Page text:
Another thing that people forget is that if you were that other person, you would do just what they did. Really! If you were someone else you would have all their issues. So you would do what they do. What’s interesting is that we causally say “If I were (person in question) I would have done ______.” The thing is, we wouldn’t. Because we would be them and we would do exactly what they are doing.

The Native American Proverb is a tough one, “Do not judge a man until you have walked a mile in his moccasins.” 

When we can step back and feel the feelings, without blame, we can begin to see more options. Feelings are just feelings and trying to work out strong feelings like anger and frustration in the moment, with the person who may be the source of these feelings, is a bad idea. 

Pressure and stress constrict our brain power like revving a care in neutral, you use plenty of gas but your not getting anywhere

Realizing that you are responsible for your own feelings and not other peoples is an easy concept to understand and a difficult one to practice. And the self-bias is another kicker. Back to walking in moccasins. We have an innate difficulty in empathy because we tend to give ourselves credit where we tend to put blame on others

So we tend to be viewing life through a paper towel cardboard center (or maybe, more appropriately, a toilet paper one). In order to open up this view and see the entire horizon we have to stop the blame. This comes back to forgivingness. Only in forgiving the hurt that may have been caused by the other person can be begin to see the facts (+ love). The facts + love = the real truth. And the truth will lead us to setting better and healthier boundaries.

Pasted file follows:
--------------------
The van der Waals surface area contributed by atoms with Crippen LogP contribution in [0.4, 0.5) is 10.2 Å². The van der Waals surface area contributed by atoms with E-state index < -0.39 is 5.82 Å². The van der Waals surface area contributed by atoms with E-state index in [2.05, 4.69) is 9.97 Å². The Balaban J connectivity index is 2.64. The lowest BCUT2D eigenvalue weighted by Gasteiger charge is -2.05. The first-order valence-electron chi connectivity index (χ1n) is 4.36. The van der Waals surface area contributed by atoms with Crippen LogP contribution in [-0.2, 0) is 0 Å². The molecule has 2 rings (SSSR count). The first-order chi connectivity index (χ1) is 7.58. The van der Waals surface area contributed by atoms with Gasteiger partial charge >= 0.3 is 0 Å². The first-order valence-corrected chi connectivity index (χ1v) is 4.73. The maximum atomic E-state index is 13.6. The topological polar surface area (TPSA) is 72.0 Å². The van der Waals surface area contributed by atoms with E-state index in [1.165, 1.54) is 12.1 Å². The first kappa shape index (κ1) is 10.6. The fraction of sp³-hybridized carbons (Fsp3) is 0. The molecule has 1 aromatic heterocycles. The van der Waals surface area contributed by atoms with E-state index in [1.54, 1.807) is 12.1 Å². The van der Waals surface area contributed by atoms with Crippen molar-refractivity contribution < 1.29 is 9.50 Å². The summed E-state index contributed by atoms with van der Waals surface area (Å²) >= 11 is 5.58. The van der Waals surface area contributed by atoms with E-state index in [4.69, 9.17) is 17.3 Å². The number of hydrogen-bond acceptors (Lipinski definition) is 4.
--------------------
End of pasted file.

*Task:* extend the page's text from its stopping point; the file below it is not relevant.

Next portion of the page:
Healthy boundaries are difficult and require nearly constant maintenance, which is generally why most people lack good boundaries. For me, this took several years. It doesn’t have to take this long, but I was really invested in denying the fact that only I was responsible for my own feelings. I wasn’t consciously blaming anyone else, instead I was just really invested in not being responsible for anything that might be negative.

It turns out that the most negative emotions we have experienced again and again happen because our subconscious is trying to figure out how to resolve that first conflict (which that may not have even been our own conflict). 

So we do things to poke other people. Back again to walking in another persons moccasins. Taking that step back and asking “If I take all blame out of this situation, what would be different?” 

This allows us to start a new process where we do not have to be right because we value the relationship more than our own self protection. 

At Passion Provokers, we often say “you can be right or you can be in relationship.” The question really is: which is more important to you? 

Want More? Contact Us to Schedule Your Free Consultation.


Why You Don’t (Always) Deserve More